When Néstor was elected president in 2003, he had only 22 percent of the vote. Yet even those who hadn’t initially supported him hoped that he might help invigorate a tired political landscape, still devastated by the financial crisis of 2001 and the policies of previous presidents Meném and de la Rúa. During a period of high political instability — during this time Argentina famously had five presidents in under two weeks — Néstor was hand-picked by previous president Duhalde and promoted as an “outsider” representing an alternative to other candidates who would prolong the same old disastrous policies.

    In evaluating Néstor’s career after his death, many believed that he had lived up to these expectations, keeping the country from the brink of economic disaster, decreasing poverty, and building infrastructure, even if this meant giving up on the free capitalism and strict debt repayment that  his predecessors had insisted on. When Néstor died of a surprise heart attack three years after taking office, the outpouring of grief in Buenos Aires was overwhelming, and thousands of people filed past his coffin in the Casa Rosada.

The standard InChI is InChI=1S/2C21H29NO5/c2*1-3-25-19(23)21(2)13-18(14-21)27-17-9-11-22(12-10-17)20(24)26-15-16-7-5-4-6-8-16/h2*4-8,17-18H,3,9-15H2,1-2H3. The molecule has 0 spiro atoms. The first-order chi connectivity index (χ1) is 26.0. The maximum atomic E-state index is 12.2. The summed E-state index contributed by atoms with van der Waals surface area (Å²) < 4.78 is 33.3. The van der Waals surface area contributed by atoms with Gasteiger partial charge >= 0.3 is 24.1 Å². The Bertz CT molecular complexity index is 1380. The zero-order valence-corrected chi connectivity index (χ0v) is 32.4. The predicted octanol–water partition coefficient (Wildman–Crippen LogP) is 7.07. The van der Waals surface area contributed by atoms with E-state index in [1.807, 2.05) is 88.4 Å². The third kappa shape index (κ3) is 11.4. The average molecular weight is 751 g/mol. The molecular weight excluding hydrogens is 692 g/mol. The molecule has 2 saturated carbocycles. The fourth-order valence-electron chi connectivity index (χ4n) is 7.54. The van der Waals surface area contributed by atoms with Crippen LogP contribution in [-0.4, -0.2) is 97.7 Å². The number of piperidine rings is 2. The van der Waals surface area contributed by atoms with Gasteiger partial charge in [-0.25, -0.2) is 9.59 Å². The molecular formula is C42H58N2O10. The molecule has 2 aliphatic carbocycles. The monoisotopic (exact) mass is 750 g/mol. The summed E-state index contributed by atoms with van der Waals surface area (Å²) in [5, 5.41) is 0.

Néstor had come seemingly out of nowhere — that is, from beyond the claustrophobic sphere of Buenos Aires politics. He had studied to be a lawyer at the Universidad Nacional de la Plata, where he met his wife Cristina, and had joined a number of Peronist groups. Then in 1991 he was elected governor of Santa Cruz, and re-elected in 1995 and 1999. He was voted in as president in 2003, defeating ex-president Carlos Menem, who stepped down before results were announced.